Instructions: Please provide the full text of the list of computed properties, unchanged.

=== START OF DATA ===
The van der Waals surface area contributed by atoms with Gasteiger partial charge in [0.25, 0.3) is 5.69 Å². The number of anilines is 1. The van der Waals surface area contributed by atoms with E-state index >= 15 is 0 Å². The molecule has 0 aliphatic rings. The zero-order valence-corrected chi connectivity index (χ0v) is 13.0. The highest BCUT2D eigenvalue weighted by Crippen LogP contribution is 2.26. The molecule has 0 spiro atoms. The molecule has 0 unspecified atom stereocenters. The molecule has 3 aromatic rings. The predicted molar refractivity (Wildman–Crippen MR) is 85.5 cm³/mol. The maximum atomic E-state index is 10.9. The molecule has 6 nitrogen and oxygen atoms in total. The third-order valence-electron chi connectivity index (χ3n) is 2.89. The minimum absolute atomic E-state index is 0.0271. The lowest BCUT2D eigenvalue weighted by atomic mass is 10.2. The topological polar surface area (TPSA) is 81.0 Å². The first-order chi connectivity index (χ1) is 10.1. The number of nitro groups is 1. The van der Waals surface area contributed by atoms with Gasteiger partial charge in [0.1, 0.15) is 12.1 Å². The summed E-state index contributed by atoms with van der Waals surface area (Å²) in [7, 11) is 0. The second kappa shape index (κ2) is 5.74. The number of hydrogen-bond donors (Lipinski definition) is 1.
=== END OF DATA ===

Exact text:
The van der Waals surface area contributed by atoms with Gasteiger partial charge in [0.25, 0.3) is 5.69 Å². The number of anilines is 1. The van der Waals surface area contributed by atoms with E-state index >= 15 is 0 Å². The molecule has 0 aliphatic rings. The zero-order valence-corrected chi connectivity index (χ0v) is 13.0. The highest BCUT2D eigenvalue weighted by Crippen LogP contribution is 2.26. The molecule has 0 spiro atoms. The molecule has 0 unspecified atom stereocenters. The molecule has 3 aromatic rings. The predicted molar refractivity (Wildman–Crippen MR) is 85.5 cm³/mol. The maximum atomic E-state index is 10.9. The molecule has 6 nitrogen and oxygen atoms in total. The third-order valence-electron chi connectivity index (χ3n) is 2.89. The minimum absolute atomic E-state index is 0.0271. The lowest BCUT2D eigenvalue weighted by atomic mass is 10.2. The topological polar surface area (TPSA) is 81.0 Å². The first-order chi connectivity index (χ1) is 10.1. The number of nitro groups is 1. The van der Waals surface area contributed by atoms with Gasteiger partial charge in [0.1, 0.15) is 12.1 Å². The summed E-state index contributed by atoms with van der Waals surface area (Å²) in [7, 11) is 0. The second kappa shape index (κ2) is 5.74. The number of hydrogen-bond donors (Lipinski definition) is 1.